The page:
What cards go with this link to beauty? Upper Deck, I think.
Simplicity is often the best way to succeed in life and in design in particular. When you have good photography -- or a beautiful subject, you don't need a bunch of gimmicks. Okay, well, maybe a body-painting gimmick isn't a bad thing -- right, Ms. Agdal?
Neil Young & Crazy Horse: "My My, Hey Hey (Out of the Blue)"
You can't go wrong with a classic. Neil Young's music influenced the grunge scene in Seattle in the early 1990s, and the guy is just a great songwriter -- one of the best. I mean, you're talking about a guy who is a two-time inductee into the Rock and Roll Hall of Fame -- as a soloist and as a member of Buffalo Springfield. Throw in his collaboration with Crosby, Stills & Nash, his work with Crazy Horse, and his 1995 album "Mirror Ball" -- where Pearl Jam served as his backup band -- and you have a true rock legend. The song above was often quoted by Kurt Cobain as well -- "It's better to burn out than fade away" showed up in Cobain's suicide note. And, Pearl Jam often covers "Rockin' in the Free World" (as in, they've played it 276 times in concert as far back as 1992 and as recently as last year).
So, from one legend to another:
I am not a big fan of the Baseball Heroes sets, whether in their original incarnation back in 1991 or the parallel-crazed 2008 reboot. It's a partial ripoff of the 1959 Topps set, but this ripoff leaves all the simplicity and good looks of that set behind for having far too much text on the front of the card and far too much dead space.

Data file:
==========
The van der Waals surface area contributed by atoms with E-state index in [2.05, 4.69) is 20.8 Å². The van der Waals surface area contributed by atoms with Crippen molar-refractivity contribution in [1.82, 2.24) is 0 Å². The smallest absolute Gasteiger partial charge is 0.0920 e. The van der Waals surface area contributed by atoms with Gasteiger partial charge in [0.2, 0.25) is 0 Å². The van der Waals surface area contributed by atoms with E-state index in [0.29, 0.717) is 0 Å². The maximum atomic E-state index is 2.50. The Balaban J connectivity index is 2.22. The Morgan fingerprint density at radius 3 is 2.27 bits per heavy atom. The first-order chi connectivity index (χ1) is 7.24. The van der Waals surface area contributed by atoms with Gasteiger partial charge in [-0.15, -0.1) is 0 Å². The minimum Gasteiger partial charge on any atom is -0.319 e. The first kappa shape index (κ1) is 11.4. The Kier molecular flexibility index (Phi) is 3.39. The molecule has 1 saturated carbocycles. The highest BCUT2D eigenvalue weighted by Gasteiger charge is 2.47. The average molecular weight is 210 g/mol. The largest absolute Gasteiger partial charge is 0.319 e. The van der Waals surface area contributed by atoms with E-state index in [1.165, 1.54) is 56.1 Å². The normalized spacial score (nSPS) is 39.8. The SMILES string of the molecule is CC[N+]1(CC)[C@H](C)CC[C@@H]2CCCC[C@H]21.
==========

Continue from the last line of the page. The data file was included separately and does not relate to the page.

Buzzcocks: "Out of the Blue"
You have to scroll to about the 15:00 mark to hear the song. It's not exactly one of their hits, but I like the Buzzcocks so I included this song. This is another band that influenced the grunge scene a great deal -- and they are another band that Pearl Jam covers (they've played "Why Can't I Touch It?" five times live as a full song, but it often gets mixed into their medleys when they are soloing on "Wishlist" or "Daughter").
Now, talk about not exactly being "hits" but still pretty cool?
Prides: "Out of the Blue"
This is a very Scottish band with rock and electronics mixed in. With this being the first time I've heard the song, it sounds like someone mixed The Proclaimers with Midnight Oil and a side of any one of a number of earnest sounding 1980s bands. Weird.
Razor (huh?) made signed letters with unlicensed super-small photos. Or, as sportscardradio.com put it, "They are just like the letters that would come off a jersey purchased at Foot Locker. Razor bought a bunch of letter patches and got them autographed by MLB prospects."
Lintz was a second round pick out of Marshall County High School in Lewisburg, Tennessee in 2008. As a pitcher selected out of high school, all the warnings applied about TINSTAAPP. Lintz proved them true. He never pitched well anywhere in the Brewers system except in a 10-2/3 inning stint in the Midwest League in 2011 (2.53 ERA, 12 Ks vs. 5 BB). By 2013, he was out of the Brewers organization and pitched badly in three different independent league stops (54-1/3 innings, 87 hits, 60 runs [49 earned] 28 BB, 45 Ks, 10 HBP and a 8.12 ERA). He tried again last year over three teams in two leagues and got a little better -- just a 6.67 ERA in 27 innings (28 BBs, 21Ks). Hopefully, Lintz is in college now working on a degree.
Marc, thank you for the e-mail out of the blue and for the great cards!